Prater said Friday that he was justified in releasing the video. The district attorney said he had to explain to the public that they have a right to defend themselves but that there is a line they can't cross if there is no longer an imminent threat. He said the video release had a legitimate law enforcement purpose.
Defense attorneys also criticized prosecutors' efforts to remove the original trial judge from the case. They complain they were not allowed to participate in prosecutors' initial meetings with that judge.
District Judge Tammy Bass-LeSure took herself off the case Aug. 31.
Prosecutors were upset with Bass-LeSure after learning she had in July given the names of three attorneys to a gym trainer with a pending drug case assigned to her. One of the names was Joe Brett Reynolds, one of the pharmacist's attorneys.
In their request, defense attorneys also questioned why it took so long for prosecutors to ask Bass-LeSure to quit the case. The attorneys said prosecutors first learned of a problem on July 12 then confirmed it July 22 when prosecutors had the trainer secretly record a meeting with the judge.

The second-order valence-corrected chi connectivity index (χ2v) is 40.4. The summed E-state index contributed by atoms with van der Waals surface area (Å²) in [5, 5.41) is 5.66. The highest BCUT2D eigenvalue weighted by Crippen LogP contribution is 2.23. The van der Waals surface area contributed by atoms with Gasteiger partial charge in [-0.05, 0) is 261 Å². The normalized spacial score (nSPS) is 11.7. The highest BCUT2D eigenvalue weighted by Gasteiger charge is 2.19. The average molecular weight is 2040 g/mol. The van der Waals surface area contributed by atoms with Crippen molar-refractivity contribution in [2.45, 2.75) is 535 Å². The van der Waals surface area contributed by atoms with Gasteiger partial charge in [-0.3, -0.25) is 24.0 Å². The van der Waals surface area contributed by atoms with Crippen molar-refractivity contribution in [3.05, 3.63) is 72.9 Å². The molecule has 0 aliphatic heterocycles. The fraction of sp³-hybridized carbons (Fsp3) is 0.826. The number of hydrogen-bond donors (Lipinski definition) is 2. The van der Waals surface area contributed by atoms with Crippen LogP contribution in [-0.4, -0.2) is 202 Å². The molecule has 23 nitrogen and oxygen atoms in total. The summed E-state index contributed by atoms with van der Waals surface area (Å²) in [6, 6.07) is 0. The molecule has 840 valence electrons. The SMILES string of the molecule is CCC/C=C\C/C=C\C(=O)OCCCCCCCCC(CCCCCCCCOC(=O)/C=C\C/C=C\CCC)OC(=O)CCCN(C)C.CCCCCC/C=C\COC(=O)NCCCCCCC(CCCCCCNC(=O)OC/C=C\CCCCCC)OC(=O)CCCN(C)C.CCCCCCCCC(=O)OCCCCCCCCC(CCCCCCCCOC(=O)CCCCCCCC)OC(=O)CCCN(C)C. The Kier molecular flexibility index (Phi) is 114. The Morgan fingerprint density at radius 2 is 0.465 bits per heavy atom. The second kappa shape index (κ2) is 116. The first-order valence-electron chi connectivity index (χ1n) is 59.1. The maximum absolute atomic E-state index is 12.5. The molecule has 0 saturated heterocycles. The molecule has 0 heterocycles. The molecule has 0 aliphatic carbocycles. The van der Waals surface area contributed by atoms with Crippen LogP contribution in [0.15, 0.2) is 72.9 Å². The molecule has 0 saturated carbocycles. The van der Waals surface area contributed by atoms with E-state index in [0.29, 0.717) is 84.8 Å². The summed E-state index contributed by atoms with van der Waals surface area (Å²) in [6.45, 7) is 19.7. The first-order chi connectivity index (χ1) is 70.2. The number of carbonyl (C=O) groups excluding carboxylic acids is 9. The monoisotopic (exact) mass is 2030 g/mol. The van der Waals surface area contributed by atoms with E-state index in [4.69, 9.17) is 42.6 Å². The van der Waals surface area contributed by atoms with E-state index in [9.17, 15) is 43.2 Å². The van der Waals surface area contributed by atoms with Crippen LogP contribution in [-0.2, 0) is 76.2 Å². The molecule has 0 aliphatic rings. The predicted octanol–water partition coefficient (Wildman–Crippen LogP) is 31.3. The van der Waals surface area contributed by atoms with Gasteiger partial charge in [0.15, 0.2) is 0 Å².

Defense attorneys suggested — but did not directly allege — that prosecutors waited until Elliott was next in line to get a murder case. Elliott is a former prosecutor who has a reputation for toughness.
Prater said he did not know who would get the case if Bass-LeSure stepped aside. The district attorney also said he acted against Bass-LeSure when he did because he had to complete an investigation.
The other robber inside the pharmacy, Ingram, pleaded guilty in January to first-degree murder for Parker's death. Ingram, now 16, is being held in a juvenile detention center.
In a related development Friday, District Judge Kenneth Watson refused to dismiss a first-degree murder charge against a man accused of coercing the two teenagers into doing the robbery.
Anthony D. Morrison, 44, is charged under Oklahoma's felony murder law, which allows a robber to be charged with murder if an accomplice dies during the crime. His attorneys argued the robbery was over by the time the pharmacist fired the fatal shots so the felony murder law does not apply.
Watson, though, ruled Morrison is properly charged. The judge said he feels the felony murder law is overly broad but it is up to the Legislature or Oklahoma Court of Criminal Appeals to correct it.